US home prices still rising but the pace has slowed

By Steve Randall

Home prices across the US continued higher in April but at a slower pace than the previous month.

The S&P CoreLogic Case-Shiller U.S. National Home Price NSA Index was up 6.4% year-over-year compared to 6.5% in March; he 10-City Composite annual gain was 6.2% (6.4% in March); and the 20-City Composite increased 6.6% (6.7% in March).

Once again it was Seattle (13.1%), Las Vegas (12.7%), and San Francisco (10.9%) that posted the largest gains.

The national index gained 1% month-over-month before seasonal adjustment, with a 0.6% gain for the 10-City Composite and 0.8% gain for the 20-City. After seasonal adjustment, the monthly gains were 0.3%, 0.1% and 0.2% respectively.

“The favorable economy and moderate mortgage rates both support recent gains in housing,” says David M. Blitzer, managing director and chairman of the Index Committee at S&P Dow Jones Indices.  “One factor pushing prices up is the continued low supply of homes for sale. The months-supply is currently 4.3 months, up from levels below 4 months earlier in the year, but still low.”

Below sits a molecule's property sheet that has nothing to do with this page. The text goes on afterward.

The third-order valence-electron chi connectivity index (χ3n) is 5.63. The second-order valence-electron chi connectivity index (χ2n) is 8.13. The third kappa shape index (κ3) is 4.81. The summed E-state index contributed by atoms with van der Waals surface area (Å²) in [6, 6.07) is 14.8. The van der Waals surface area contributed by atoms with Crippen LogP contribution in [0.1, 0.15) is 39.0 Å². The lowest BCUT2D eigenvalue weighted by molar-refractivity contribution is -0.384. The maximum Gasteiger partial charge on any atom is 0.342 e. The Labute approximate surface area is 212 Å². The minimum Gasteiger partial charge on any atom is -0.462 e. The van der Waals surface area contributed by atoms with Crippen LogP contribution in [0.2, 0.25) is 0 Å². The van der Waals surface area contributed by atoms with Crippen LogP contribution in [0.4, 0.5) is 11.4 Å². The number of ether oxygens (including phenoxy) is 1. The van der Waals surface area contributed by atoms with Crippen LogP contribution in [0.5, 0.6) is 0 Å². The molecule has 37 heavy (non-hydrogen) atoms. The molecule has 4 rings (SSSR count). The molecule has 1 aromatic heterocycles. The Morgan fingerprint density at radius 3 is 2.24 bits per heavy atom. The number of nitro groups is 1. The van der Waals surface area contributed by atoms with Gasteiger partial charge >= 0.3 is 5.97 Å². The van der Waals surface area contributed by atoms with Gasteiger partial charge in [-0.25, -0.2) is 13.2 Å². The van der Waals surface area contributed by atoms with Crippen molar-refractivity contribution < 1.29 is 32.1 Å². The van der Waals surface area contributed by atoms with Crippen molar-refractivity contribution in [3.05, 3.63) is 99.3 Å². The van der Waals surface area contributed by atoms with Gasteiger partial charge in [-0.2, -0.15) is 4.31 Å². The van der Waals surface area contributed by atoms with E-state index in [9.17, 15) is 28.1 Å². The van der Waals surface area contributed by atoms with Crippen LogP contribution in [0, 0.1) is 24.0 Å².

2006 Peak

2012 Trough

Current

Index

Level

Date

Level

Date

From Peak (%)

Level

From Trough (%)

From Peak (%)

National

184.62

Jul-06

134.00

Feb-12

-27.4%

200.86

49.9%

8.8%

20-City

206.52

Jul-06

134.07

Mar-12

-35.1%

210.17

56.8%

1.8%

10-City

226.29

Jun-06

146.45

Mar-12

-35.3%

223.70

52.7%

-1.1%

 

"Looking back to the peak of the boom in 2006, 10 of the 20 cities tracked by the indices are higher than their peaks; the other ten are below their high points. The National Index is also above its previous all-time high, the 20-city index slightly up versus its peak, and the 10-city is a bit below,” adds Blitzer.

However, he says that adjusted for inflation since 2006, only three cities – Dallas, Denver and Seattle – are ahead in real, or inflation-adjusted, terms.

The National Index is 14% below its boom-time peak and Las Vegas, the city with the longest road to a new high, is 47% below its peak when inflation is factored in.

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